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Color is a key influencer in one’s decision to make a purchase. Although your messaging needs to be strong, color can prevent your message from resonating with your target audience. This is why it is important to know the audience you are targeting and what specific colors for this audience would be best to use. This is important because according to Satyendra Singh, it takes only 90 seconds for a customer to form an opinion about a product. Moreover, 62-90% of that interaction is determined by the color of the product alone.We are going to give you a basic understanding of color psychology so you can optimize your direct mail campaign with greater intent.

Basic Color Generalizations

When you are approaching your color selections, you should be aware of on a basic level what color categories evoke in the the viewer. According to an article by the Entrepreneur called 10 Direct Mail Secrets,” typically “warm colors are exciting and energizing; cool colors are relaxing and refreshing. Bright colors speak loudly; dull colors suggest quietly.” With these in mind, you can start to narrow down what color scheme would be best suited for your direct mail materials. Of course, when color is involved you have to consider price, that is why you should limit your direct mail piece to one to two colors. Not only will it save you money, it will also make sure you don’t overwhelm your prospect—in this case, more is not better.

Narrowing Down Your Colors

So the main concern of any color selection is determining which ones will help produce conversions. Here is a basic rundown of what color each means from Color Psychology In Marketing: The Complete Guide:

  • Red-emotion, love, fear, and survival. Due to the latter, it is important to use it sparingly. It is a great color to get someone’s attention.
  • Orange-physical comfort, warmth, food, and shelter. Excites appetite.
  • Yellow-happiness, uplifting, radiant. Excellent option if your message is positive, but this color also should be used sparingly for it is known to cause anxiety if used too much.
  • Green-nature, peace, harmony, balance. Great for reducing stress and promoting overall well-being.
  • Blue-cerebral, mentally relaxing, non-physical response. Useful for producing a sense of calm and trust. Used too much though can make one feel cold and disconnected.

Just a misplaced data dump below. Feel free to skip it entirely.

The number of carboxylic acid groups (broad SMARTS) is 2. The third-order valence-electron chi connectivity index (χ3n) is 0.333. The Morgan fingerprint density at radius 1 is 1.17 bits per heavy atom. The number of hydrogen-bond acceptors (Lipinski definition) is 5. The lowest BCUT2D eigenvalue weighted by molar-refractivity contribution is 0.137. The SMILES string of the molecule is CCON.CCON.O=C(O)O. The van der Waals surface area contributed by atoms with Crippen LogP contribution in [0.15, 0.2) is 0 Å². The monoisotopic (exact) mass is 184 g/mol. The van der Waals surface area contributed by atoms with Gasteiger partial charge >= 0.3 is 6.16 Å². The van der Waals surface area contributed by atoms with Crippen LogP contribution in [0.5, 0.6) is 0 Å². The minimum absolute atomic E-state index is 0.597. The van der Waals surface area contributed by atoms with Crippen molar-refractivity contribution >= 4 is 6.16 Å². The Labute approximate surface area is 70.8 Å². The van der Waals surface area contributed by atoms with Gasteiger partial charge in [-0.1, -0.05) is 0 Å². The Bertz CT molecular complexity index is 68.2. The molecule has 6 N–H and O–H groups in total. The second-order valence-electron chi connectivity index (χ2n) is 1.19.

• Purple-spiritually uplifting, physically soothing, energetic, imaginative. Can evoke opulence, magic qualities, and mystery. Too much purple can be distracting.
  • Pink-sensitive, nurturing, romance. Evokes a sense of understanding, but too much can make your message come off as immature.
  • Brown-stalwart, symbol of protection, stable. Brown can come off a bit boring, but as with all colors, it’s all about context.
  • Black-serious, independent, evil, death. This is a double edge sword for too much can produce the last two unwanted reactions, but used sparingly can be used with great effect.
  • White-purity, clean, peace. Can trigger a sense of new beginnings, but can also cause someone to feel isolated or lonely if used too much.

Picking The Right Colors

As you can see, color can make or break the message you are trying to convey. Carefully consider how you want your target audience to react to your message, and use that to focus in on what colors would be best. With each color, there is a threshold that you will determine if it is just the right amount, or too much, which can change the meaning of your message. As with all marketing strategies, the best place to start is gathering as much information as you can about your audience. Doing so will make sure you do not select an ineffective or misleading color.

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